Beyond Disbelief

Atheism as a label is important, no doubt, as it is in essence a confrontational term in reaction to theism, that is, a belief in god or gods. Thus many people who associate themselves with atheism do so only when they are required to confront with the positive claim, for example, when asked whether he or she believes in a supreme deity. What atheism (with the exception of strong atheism) is not, however, is a position bearing any positive assertion, and so you can say nothing more than that which you deny, just as “unemployed” is not an occupation per se, simply an honest statement of the lack thereof.

I urge almost priestly the need to go beyond disbelief; that atheism should not be seen as an endpoint in itself, and that those still attached to the label do not think it justified to presume intellectual superiority over their dissenters. Am I wrong to say that we can at present know with no certainty that no supreme being exists, in any form, or that those who appertain to a philosophy which expresses obstinately as regards the question, be it the unflagging dogmatist carrying the man-made emblem of his denomination, or perversely the fundamentally positive atheist (as opposed to those assuming the null-hypothesis out of necessity), commits equally the error of mistaking doubt for certain weakness? Our lack of knowledge forbids us from making any claim of certainty beyond the realm of reason, and even reason itself is not immune to critique. This to me encapsulates what I find is fundamentally wrong with faith; it is the slavish willingness of its champions to act with confidence in ways not defendable by reason, a confidence which allows them then to heighten their faith so shamelessly to a level of immunity from critical evaluation. Indeed no person who understands the greatness of doubt could assume, with sincerity, a position that relinquishes opportunity for said doubt, therefore the fundamentally religious person and the fundamental disbeliever are both guilty of the same offence.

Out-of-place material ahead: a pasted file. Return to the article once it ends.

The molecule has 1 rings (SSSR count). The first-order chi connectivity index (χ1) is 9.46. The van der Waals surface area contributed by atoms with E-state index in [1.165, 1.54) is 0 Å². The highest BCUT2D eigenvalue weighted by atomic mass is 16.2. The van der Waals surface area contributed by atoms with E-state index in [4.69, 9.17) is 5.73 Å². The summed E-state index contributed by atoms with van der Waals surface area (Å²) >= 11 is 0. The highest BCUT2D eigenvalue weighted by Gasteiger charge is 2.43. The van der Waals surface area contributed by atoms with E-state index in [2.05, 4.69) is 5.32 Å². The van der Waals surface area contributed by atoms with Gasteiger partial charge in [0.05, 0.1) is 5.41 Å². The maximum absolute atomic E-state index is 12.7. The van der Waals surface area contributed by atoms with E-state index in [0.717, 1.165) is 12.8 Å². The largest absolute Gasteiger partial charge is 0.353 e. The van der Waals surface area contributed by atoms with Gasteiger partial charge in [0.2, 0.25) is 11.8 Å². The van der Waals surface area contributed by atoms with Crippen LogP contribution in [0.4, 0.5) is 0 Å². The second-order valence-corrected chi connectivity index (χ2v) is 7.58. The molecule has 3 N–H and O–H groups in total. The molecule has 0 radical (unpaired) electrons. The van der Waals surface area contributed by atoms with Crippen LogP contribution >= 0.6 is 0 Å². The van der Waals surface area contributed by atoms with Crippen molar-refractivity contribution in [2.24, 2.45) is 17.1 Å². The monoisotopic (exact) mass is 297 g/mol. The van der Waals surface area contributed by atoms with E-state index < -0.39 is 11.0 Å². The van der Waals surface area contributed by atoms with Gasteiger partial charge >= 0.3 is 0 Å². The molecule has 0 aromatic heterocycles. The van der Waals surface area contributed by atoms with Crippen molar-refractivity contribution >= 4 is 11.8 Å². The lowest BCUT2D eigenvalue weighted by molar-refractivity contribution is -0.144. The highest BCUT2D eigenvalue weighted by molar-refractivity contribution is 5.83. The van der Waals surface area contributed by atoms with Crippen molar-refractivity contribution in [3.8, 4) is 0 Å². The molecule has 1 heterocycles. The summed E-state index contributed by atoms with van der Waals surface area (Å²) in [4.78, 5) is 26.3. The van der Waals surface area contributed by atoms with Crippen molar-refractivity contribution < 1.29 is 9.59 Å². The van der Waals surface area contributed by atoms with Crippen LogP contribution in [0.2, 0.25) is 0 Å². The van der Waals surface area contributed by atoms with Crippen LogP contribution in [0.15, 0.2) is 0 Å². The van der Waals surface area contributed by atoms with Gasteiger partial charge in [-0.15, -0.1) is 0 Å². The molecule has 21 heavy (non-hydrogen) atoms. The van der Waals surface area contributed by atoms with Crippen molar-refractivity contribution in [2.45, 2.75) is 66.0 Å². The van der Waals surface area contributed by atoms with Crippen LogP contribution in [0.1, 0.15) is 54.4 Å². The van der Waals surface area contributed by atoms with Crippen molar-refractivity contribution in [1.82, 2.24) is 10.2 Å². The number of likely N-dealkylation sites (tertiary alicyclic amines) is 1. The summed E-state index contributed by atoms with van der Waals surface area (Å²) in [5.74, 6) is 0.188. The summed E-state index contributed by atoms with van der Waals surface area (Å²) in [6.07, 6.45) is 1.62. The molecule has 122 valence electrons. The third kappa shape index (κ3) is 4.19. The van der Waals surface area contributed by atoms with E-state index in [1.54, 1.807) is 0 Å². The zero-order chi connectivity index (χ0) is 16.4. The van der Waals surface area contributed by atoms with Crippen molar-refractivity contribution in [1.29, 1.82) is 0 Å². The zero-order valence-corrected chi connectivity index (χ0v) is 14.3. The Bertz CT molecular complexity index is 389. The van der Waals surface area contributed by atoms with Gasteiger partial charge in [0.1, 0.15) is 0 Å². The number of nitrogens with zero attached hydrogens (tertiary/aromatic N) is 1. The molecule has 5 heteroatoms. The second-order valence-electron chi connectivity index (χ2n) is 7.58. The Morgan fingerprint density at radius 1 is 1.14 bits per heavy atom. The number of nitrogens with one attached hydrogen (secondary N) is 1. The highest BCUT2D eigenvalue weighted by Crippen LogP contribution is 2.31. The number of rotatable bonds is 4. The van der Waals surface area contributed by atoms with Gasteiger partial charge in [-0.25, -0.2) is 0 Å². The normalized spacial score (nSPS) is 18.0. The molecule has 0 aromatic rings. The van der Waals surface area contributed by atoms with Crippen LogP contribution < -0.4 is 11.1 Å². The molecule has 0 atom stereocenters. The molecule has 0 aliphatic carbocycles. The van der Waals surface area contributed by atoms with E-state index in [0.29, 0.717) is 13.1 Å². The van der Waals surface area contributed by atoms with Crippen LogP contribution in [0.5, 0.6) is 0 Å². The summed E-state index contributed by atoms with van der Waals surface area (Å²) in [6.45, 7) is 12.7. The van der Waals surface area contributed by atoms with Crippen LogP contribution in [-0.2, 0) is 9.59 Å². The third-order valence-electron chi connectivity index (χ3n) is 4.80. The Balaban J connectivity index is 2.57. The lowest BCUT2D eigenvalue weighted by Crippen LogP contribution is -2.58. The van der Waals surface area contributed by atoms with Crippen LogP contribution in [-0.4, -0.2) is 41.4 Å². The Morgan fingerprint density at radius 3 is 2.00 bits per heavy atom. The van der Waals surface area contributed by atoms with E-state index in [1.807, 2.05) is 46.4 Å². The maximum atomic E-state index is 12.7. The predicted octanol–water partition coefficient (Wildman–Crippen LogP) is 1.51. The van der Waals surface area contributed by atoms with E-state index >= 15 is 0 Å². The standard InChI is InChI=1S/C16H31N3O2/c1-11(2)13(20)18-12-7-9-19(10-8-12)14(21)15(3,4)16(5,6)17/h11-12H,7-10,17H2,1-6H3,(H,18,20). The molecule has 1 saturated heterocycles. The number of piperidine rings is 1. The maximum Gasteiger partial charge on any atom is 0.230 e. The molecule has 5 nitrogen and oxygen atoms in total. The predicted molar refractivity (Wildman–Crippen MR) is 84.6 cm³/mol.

The positions laid out above supersede the basic question of the existence of god. In order to advance beyond disbelief, this question itself must come under scrutiny, because, although assumed important by many with a disposition to confidence, we of a doubtful kind must not prevent ourselves to question its synthetic relevancy in the formation of our personal philosophy. To give an example, anyone committed to the humanistic task of improving the welfare of life may find that, to this end, disbelief itself must still be extended to nobler aims; he may understand that if disbelief forms the parentage of his philosophy, it cannot too be its own offspring. As a matter of fact, in humanistic considerations the existence of god would appear a non-issue altogether, for as history shows, human suffering has always persisted regardless of divine presence, often affecting indiscriminately both the believer and the infidel alike, and therefore all problems regarding our present and future condition must still be negotiated at the level of humanity, as opposed to that of the divine. Such reasoning would suggest the question of god’s existence as entirely irrelevant in humanistic matters, at least as far as we can establish by our past experience. So that to a disbelieving person in possession of such perspective, the question of god’s existence becomes to him no longer a requisite, but a continual distraction, and an ageless hindrance, to the detriment of his newfound ‘religion’ of humanity.